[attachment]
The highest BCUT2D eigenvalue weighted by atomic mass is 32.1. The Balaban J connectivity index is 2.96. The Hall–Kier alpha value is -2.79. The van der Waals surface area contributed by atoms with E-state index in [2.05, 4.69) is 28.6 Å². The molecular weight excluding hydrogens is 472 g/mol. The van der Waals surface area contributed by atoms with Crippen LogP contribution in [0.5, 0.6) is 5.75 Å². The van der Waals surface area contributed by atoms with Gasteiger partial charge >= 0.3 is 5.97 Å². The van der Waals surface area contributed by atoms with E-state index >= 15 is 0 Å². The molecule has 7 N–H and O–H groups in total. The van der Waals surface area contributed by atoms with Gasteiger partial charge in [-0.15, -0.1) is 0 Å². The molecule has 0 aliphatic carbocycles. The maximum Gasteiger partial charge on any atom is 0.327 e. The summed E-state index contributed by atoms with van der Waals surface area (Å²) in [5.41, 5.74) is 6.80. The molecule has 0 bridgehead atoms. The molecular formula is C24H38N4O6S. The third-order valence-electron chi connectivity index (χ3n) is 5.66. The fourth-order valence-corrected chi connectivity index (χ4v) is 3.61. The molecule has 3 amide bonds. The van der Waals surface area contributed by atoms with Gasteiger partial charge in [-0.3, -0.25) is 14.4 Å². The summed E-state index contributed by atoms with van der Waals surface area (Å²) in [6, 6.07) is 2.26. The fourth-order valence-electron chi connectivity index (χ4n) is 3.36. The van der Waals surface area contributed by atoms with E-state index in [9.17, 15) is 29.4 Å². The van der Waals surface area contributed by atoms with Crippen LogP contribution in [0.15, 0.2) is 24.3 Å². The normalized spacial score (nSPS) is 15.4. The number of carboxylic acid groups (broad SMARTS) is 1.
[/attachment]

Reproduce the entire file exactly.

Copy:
The highest BCUT2D eigenvalue weighted by atomic mass is 32.1. The Balaban J connectivity index is 2.96. The Hall–Kier alpha value is -2.79. The van der Waals surface area contributed by atoms with E-state index in [2.05, 4.69) is 28.6 Å². The molecular weight excluding hydrogens is 472 g/mol. The van der Waals surface area contributed by atoms with Crippen LogP contribution in [0.5, 0.6) is 5.75 Å². The van der Waals surface area contributed by atoms with Gasteiger partial charge >= 0.3 is 5.97 Å². The van der Waals surface area contributed by atoms with E-state index >= 15 is 0 Å². The molecule has 7 N–H and O–H groups in total. The van der Waals surface area contributed by atoms with Gasteiger partial charge in [-0.15, -0.1) is 0 Å². The molecule has 0 aliphatic carbocycles. The maximum Gasteiger partial charge on any atom is 0.327 e. The summed E-state index contributed by atoms with van der Waals surface area (Å²) in [5.41, 5.74) is 6.80. The molecule has 0 bridgehead atoms. The molecular formula is C24H38N4O6S. The third-order valence-electron chi connectivity index (χ3n) is 5.66. The fourth-order valence-corrected chi connectivity index (χ4v) is 3.61. The molecule has 3 amide bonds. The van der Waals surface area contributed by atoms with Gasteiger partial charge in [-0.3, -0.25) is 14.4 Å². The summed E-state index contributed by atoms with van der Waals surface area (Å²) in [6, 6.07) is 2.26. The fourth-order valence-electron chi connectivity index (χ4n) is 3.36. The van der Waals surface area contributed by atoms with E-state index in [9.17, 15) is 29.4 Å². The van der Waals surface area contributed by atoms with Crippen LogP contribution in [0.15, 0.2) is 24.3 Å². The normalized spacial score (nSPS) is 15.4. The number of carboxylic acid groups (broad SMARTS) is 1.